From the attacker's perspective, the outcome of the BA hack is a total failure. Most of the cards they were able to get details on have or will be cancelled and reissued. If BA had not gone public with it (some companies prefer to try to cover up this kind of incidents), or if the attackers had removed the malicious script earlier then the stole card details would remain valid for a longer period of time.
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Old 13th Sep 2018, 07:38
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There's reports surfacing that the malware concerned was injected into a third party's customer feedback code library that BA were using (carelessly) on their website. When your browser downloaded BA's page, that in turn would go fetch the code from the third party. The mistake BA made was to do that on payment pages too. Someone has hacked the third party, so BA were unwittingly bringing in the hacked code from there whilst also asking you for credit card details, etc. The hacked third party code, as part of the web page BA composed, is free to access any data being typed on the page by customers. Bingo!

BA's failure was to make their web security only as good as that of all the third parties they fetched code from. Ooops.

It's the equivalent of booking a ticket by phone, and the vendor letting someone eavesdrop on the conversation whilst you read out your card number without taking too much care to check who that someone actually was, is, or could be.

It now looks like it's popping up all over the Internet, so BA may well not be the last we hear of this.
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Old 13th Sep 2018, 08:00
  #73 (permalink)  
 
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Originally Posted by b1lanc
The only thing in the general poplulace favor now is that there is such a glut of credit/bank card data on the black market, that the price is so low and the odds of your account being taken advantage of is now in your favor. Sad.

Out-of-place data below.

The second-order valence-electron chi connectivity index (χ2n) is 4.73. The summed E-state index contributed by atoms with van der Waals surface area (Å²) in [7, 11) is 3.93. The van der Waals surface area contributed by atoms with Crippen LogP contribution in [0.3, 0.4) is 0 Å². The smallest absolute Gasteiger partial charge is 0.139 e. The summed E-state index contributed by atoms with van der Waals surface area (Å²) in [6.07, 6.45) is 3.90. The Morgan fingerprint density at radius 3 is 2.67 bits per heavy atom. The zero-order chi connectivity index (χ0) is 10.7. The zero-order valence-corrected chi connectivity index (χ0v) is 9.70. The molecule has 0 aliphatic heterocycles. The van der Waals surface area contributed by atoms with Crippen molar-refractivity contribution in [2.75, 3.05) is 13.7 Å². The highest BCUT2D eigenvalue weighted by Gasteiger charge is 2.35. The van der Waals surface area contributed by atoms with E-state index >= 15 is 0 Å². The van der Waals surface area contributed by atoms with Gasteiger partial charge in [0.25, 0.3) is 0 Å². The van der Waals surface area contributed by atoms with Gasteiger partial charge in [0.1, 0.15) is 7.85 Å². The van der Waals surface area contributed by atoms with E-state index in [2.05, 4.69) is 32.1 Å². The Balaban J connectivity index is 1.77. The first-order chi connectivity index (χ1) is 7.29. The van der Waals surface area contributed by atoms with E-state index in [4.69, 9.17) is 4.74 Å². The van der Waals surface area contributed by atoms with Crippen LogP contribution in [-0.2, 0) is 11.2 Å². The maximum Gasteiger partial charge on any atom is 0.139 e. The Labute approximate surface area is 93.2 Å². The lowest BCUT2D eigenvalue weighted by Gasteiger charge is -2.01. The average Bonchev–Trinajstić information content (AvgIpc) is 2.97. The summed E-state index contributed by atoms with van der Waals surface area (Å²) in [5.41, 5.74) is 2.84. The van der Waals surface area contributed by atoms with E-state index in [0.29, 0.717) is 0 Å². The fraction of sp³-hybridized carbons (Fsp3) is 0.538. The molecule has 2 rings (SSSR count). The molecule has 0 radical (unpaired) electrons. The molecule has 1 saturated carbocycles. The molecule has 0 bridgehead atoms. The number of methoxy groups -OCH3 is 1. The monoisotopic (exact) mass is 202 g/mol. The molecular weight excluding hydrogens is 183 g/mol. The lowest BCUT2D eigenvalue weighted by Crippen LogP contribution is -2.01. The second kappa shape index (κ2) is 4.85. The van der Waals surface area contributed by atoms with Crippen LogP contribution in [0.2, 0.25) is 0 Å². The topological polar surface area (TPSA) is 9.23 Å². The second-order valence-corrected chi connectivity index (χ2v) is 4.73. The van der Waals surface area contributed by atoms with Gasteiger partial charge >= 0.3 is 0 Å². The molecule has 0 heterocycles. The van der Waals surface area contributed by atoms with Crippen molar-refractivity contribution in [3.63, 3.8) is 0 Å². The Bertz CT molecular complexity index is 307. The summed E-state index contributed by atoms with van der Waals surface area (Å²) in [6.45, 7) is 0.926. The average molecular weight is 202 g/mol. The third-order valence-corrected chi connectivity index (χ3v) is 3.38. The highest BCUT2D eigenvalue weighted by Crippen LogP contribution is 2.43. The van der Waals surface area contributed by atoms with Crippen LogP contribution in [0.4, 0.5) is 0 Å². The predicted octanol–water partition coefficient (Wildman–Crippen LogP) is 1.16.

Though I'd suggest that the value of a stolen credit card number is considerably increased if, as in this case, it's accompanied by a known CVV.
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Old 13th Sep 2018, 08:00
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Originally Posted by msbbarratt
There's reports surfacing that the malware concerned was injected into a third party's customer feedback code library that BA were using (carelessly) on their website.
That was the case for Delta, Sears, Ticketmaster and many others. That has been the most common delivery mechanism for this type of scripts lately.

However, in BA's case, the malicious script was actually hosted on their own site, not on a 3rd party site.

That said, I think we will continue to see many more similar hacks, and since many airlines include script from 10-20 different third party hosts in their payment pages, I think we can expect more data leaks facilitated by 3rd party trackers/chatbots/etc.
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Old 18th Sep 2018, 19:09
  #75 (permalink)  
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Does anyone know the process for claiming? A good friend of mine made a booking in the 'window' and had a questionable transaction now being investigated and the relevant card closed. If it turns out to be related, we should like to know the right place to claim. Thanks.
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Old 19th Sep 2018, 07:57
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Originally Posted by PAXboy
Does anyone know the process for claiming? A good friend of mine made a booking in the 'window' and had a questionable transaction now being investigated and the relevant card closed. If it turns out to be related, we should like to know the right place to claim. Thanks.
If he had to dispute an unknown transaction on his card he contacts his bank or card provider - Which he has done.

They will cancel his card, they should negate the charge, and he will have to wait for a new card to be sent - Which is being done.
Any other cards he may have had stored on the BA payments page should also be cancelled.